# Monthly Archives: March 2017

## Longest Common Subsequence

I’m going out of order here, since the next few problems are all related, and this is the easiest one, and is a good way to get thinking about this kind of problem.

The problem: Longest Common Subsequence.  This is problem SR10 in the appendix.

The description: Given a finite set of strings R over some finite alphabet Σ, and a positive integer K, can I find a string w over the alphabet Σ such that w has length K or more, and w is a subsequence of each string in R?

Example: Suppose R was the strings {aab, aaab, aaaba, aaaa}

Then the longest w we could choose that is a subsequence of everything in R wold be “aa”.  Notice that if we add “ba” to R, then the longest w we can make is length 1 (the string “a” or the string “b”)

Reduction: The paper by Maier uses VC.  (This is the “LCS” problem in the paper).  So we start with a graph G = (V,E)  and a K.  Our alphabet Σ has one character for each vertex in V.  R will consist of |E|+1 strings, based on a “template string” T consisting of the characters for all of the vertices in V, in some order. The first string in R is T itself.  Then, each edge (u,v) gets a string: Two copies of T concatenated.  The first copy has u removed, the second one has v removed.  Set K’ to |V|-K.

Suppose G has a VC, call it V’.  Then take T and remove all of the vertices in V’ from it.  This remaining string will be called T’ and is of size |V|-K.  We will show that T’ is a subsequence of each string in R.  It’s pretty clearly a substring of T.

Each other string in R is built from some edge (u,v) in E.  So either u or v is in V’.  So u will be missing from T’, and u will be missing from the first copy of T in the string in R, so T’ is a substring of that first copy.  Similarly, if v is in V’, then T’ is a substring of the second copy of T.

If we find a string T’ of size K’, then first notice that for each string in R made from an edge (u,v), T’ can’t have both u and v.  The reason is that if (say) u comes before v in T, then in the string in R, u will be missing in the first half of that string, and v will be missing in the second half.  So the occurrence of v will come first in the string and the occurrence of u will come second, so they will be “swapped”.

It’s much easier to see with an example.  Suppose we have 5 vertices, and T = 12345.  If we have the edge (2,4), then the string in R is 13451235.  T’ can’t contain 24 in that order, because the 4 comes before the 2 in the string.

So this means that if we let V’ be the vertices in V that are not in T’, we have K vertices and at least one of the characters corresponding to that vertex is in each string in R, and so at least one vertex from V’ is in each edge in E.  This forms a vertex cover of V.

Difficulty: 5.  I may have downgraded this difficulty after seeing the much harder SR8 and SR9, but I do think that it is pretty straightforward.

## Capacity Assignment

This problem is from the same “unpublished manuscript” as last week’s.

The problem: Capacity Assignment.  This is problem SR7 in the appendix.

The description: Given a set C of “communication links”, and set M of positive capacities.  Each pair of a link c and a capacity m also has a cost function g(c,m) and delay penalty d(c,m) that has the following properties:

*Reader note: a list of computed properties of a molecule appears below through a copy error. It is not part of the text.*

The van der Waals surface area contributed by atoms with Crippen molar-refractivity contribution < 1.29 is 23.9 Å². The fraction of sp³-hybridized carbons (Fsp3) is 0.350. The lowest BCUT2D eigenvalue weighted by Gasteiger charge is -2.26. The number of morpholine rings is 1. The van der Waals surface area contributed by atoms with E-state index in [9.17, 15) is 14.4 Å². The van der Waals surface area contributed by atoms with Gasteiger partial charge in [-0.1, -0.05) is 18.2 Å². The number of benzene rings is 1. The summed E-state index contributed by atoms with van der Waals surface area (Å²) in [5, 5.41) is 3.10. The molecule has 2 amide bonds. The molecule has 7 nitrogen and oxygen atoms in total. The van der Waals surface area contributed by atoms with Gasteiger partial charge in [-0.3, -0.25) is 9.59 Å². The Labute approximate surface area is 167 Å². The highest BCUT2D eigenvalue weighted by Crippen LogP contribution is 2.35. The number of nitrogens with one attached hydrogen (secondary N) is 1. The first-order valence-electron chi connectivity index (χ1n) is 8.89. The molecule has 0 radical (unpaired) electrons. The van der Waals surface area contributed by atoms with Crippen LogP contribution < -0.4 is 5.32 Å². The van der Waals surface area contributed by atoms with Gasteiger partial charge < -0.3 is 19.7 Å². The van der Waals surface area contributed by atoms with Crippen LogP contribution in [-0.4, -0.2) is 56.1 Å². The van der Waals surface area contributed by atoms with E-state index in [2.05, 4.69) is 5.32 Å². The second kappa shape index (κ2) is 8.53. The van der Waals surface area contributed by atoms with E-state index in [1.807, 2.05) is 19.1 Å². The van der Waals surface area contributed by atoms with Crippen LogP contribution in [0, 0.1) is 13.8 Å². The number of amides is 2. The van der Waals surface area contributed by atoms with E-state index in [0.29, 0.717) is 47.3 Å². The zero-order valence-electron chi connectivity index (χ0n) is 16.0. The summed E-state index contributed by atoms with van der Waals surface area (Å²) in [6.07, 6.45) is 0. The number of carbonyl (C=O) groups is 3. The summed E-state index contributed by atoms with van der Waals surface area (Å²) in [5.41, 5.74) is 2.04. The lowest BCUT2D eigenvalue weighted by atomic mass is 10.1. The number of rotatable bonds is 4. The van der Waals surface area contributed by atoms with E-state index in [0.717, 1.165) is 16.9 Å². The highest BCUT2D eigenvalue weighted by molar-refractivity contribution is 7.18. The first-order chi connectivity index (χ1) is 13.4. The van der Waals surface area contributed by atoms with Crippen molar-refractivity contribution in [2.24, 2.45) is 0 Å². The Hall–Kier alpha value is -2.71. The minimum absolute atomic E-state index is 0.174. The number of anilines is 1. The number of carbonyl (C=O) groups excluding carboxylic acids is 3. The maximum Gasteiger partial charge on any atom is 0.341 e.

• If i < j ∈ M, then g(c,i) ≤ g(c,j)
• If i < j ∈ M, then d(c,i) ≥ d(c,j)

We’re also given positive integers K and J.  The problem is: Can we assign a capacity to each link such that the total g cost of all of our assignments is ≤ K and the total d cost of all of our assignments is ≤ J?

Example: There’s a lot to parse in that problem description.  The first thing to notice is that the set of links C doesn’t necessarily have to link anything together (it’s not like it has to apply to an underlying graph).  So we can just give them names:

C={a,b,c,d,e}

Next, there is no reason why the set of capacities has to be assigned as a bijection to C- the set M could be a different size entirely than the size of C:

M={1,2}

The cost function has to have the property that if we assign a 2 to a link, it has to cost as least as much as assigning 1 to the link:

g(c,1) = 3 for all c

g(c,2) = 4 for all c

The delay function has to have the property that if we assign a higher capacity to a link, the delay can’t be larger than assigning a lower capacity:

d(c,1) = 6 for all c

d(c,2) = 5 for all c

In this case, if we assign the capacity of 1 to all links, we get a total cost of 15 and a total delay of 30.  If we assign the capacity of 2 to all links, we get a total cost of 20 and a total delay of 25.     If we have K = 18, and J = 27, we can achieve that by setting 2 links to have capacity 1 and 3 links to have capacity 2.

The reduction: The example above is pretty close to how the reduction will work.  We will reduce from Sum of Subsets, so we start with a set S of integers and a target B.   Our set C will have one element for each element in S.  Our set M will be {1,2}.  Assigning a capacity of 1 will imply we don’t want to take this element in S’, and assigning a capacity of 2 will imply that we do.  (This makes more sense if I can use the set {0,1} for M, but the problem description says the elements of M have to be positive)

We will define our g function so that g(c,1) = 1 for all c, and g(c,2) will be s(c)+1 (where s(c) is the size of the element in S that corresponds to c).

Our d function will work similarly:  d(c,1) = s(c)+1 for all c, and d(c,2) = 1 for all c.  These functions both follow the restrictions for how g and d work.

Set K = |S| + B.  Since each cost is either s(c)+1 or 1, this is saying that there needs to be enough elements assigned a 1 (such that its cost is 1, instead of s(c)+1) to that the sizes of those elements does not exceed K.